Egyptian President Mohamed Morsi called off his scheduled trip to Islamabad for the Developing Eight-D8 summit opening Thursday, Nov. 22, just hours after he and US Secretary of State Hillary Clinton pulled out of a hat a Gaza ceasefire ending eight days of fighting between Israel and Hamas.
The D8 brought together the leaders of Bangladesh, Egypt, Indonesia, Iran, Malaysia, Nigeria, Pakistan and Turkey to promote investment and trade for populations of more than one billion people. Normally, Egypt's dire economic straits would have sent Morsi running to this critical summit. Yet he opted to stay home explaining it was of supreme importance for him to oversee the Gaza truce and make sure it held, while also keeping track of domestic developments in Cairo.
The Egyptian president did not say what those developments were.
DEBKA-Net-Weekly's intelligence sources report that Morsi decided to play it safe and stay in Cairo in case of a backlash against his Gaza feat from some quarter. He was right: The first punch came from close at home.
Thursday, Mohammed Badei, the Egypt's Muslim Brotherhood’s Supreme Guide, denounced the peace efforts with Israel made by the president of the same movement and urged “holy war to liberate Palestinian territories.” He said, "The enemy knows nothing but the language of force. Be aware of the game of grand deception with which they depict peace accords."
Badei’s remarks were carried on the group's website and emailed to reporters.
Morsi faces strong challenges
In today’s Egyptian democracy, the president is bound to defer to the Muslim Brotherhood “supreme guide” as the country’s highest authority. The rebuke was therefore damaging but not surprising.
Morsi had reckoned that a counter-coup might be on the cards from the radical wings of the Muslim Brotherhood, even though his rival, the MB millionaire Khairat al-Shater, came around to support him.
Trouble could also come from the military, from one of the security services which disapproves of his return to full authority, or from the web of Iranian and Hizballah undercover networks operating surreptitiously in Egypt’s cities – mostly under the radar of Egyptian, Arab and Western intelligence.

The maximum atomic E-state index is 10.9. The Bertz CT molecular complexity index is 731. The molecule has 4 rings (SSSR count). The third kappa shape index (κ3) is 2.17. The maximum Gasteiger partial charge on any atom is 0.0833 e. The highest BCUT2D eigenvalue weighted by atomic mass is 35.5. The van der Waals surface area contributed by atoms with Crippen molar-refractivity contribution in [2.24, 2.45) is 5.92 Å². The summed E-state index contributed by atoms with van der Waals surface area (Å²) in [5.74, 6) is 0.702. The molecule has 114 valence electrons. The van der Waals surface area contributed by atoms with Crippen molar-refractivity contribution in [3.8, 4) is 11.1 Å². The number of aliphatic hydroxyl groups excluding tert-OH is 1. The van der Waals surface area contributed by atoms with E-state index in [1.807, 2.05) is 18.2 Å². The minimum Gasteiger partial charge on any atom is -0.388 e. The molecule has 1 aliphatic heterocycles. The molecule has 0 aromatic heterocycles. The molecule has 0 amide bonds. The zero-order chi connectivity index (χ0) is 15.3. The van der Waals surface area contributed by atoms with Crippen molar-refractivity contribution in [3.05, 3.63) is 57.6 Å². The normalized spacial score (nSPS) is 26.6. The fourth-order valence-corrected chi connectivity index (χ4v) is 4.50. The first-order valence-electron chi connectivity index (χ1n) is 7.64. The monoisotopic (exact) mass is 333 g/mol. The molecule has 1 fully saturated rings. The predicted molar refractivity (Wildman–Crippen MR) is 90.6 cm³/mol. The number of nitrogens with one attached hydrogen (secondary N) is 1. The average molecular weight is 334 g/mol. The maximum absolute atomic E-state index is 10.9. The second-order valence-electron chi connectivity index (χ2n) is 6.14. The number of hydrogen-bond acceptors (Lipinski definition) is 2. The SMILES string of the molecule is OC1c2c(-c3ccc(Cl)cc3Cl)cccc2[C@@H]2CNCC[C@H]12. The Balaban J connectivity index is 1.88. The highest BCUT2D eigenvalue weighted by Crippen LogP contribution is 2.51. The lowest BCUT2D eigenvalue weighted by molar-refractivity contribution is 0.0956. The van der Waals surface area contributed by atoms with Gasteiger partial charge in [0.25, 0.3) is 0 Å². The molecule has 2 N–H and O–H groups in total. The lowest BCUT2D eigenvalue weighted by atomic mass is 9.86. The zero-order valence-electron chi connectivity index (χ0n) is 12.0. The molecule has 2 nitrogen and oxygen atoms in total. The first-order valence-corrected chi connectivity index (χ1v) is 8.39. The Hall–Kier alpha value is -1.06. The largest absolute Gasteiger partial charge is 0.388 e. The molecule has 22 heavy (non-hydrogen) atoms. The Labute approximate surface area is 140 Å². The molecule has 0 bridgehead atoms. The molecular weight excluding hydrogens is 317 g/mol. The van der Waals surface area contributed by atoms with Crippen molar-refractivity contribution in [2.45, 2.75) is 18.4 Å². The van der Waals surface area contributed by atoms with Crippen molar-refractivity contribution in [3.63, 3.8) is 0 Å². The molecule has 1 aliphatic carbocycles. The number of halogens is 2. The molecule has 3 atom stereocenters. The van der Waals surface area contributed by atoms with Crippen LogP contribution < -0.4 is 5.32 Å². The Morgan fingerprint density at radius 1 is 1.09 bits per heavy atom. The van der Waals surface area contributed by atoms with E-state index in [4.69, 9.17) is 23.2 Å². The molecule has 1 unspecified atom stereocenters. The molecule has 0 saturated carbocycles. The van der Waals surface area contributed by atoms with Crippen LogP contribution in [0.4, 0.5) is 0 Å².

In Egyptian security minds, the memory is still fresh of the 2009 Hizballah plot to sow terror in Suez Canal cities, Cairo, the Sinai Peninsula and across the border in Israel. Egyptian security foiled the plot and rounded up 49 Hizballah agents and accomplices.
President Morsi fears that the Hizballah rings in Cairo today have become even more dangerous than they were in 2009 he is concerned that Tehran might let them loose to sow mayhem in reprisal for the Gaza ceasefire and its unwritten annex, an accord between the Egyptian president and the United States for joint action to block the routes across Sinai through which Iran, al Qaeda, other Islamists and Hamas smuggle arms and jihadis.
In their crucial interview in Cairo on Wednesday, Secretary Clinton stressed the importance of Morsi’s pledge in this regard as a key testing stone of the Gaza ceasefire accord.
Sinai security is pivotal for America’s regional plans
As DEBKA-Net-Weekly 564 revealed on Nov. 9, the US is preparing to sink billions in the erection of a security fence along the Suez Canal and Gulf of Suez. Our sources have learned that the Obama administration plans to extend this fence to the Egyptian-Gaza border and other parts of the Sinai Peninsula as well.
A special US security force will be flown in to Sinai to defend this elaborate fence system and Egyptian territory against the smuggling rings and their clients.
Both the US and Israel want to be sure Morsi understands the comprehensive strategy behind this plan.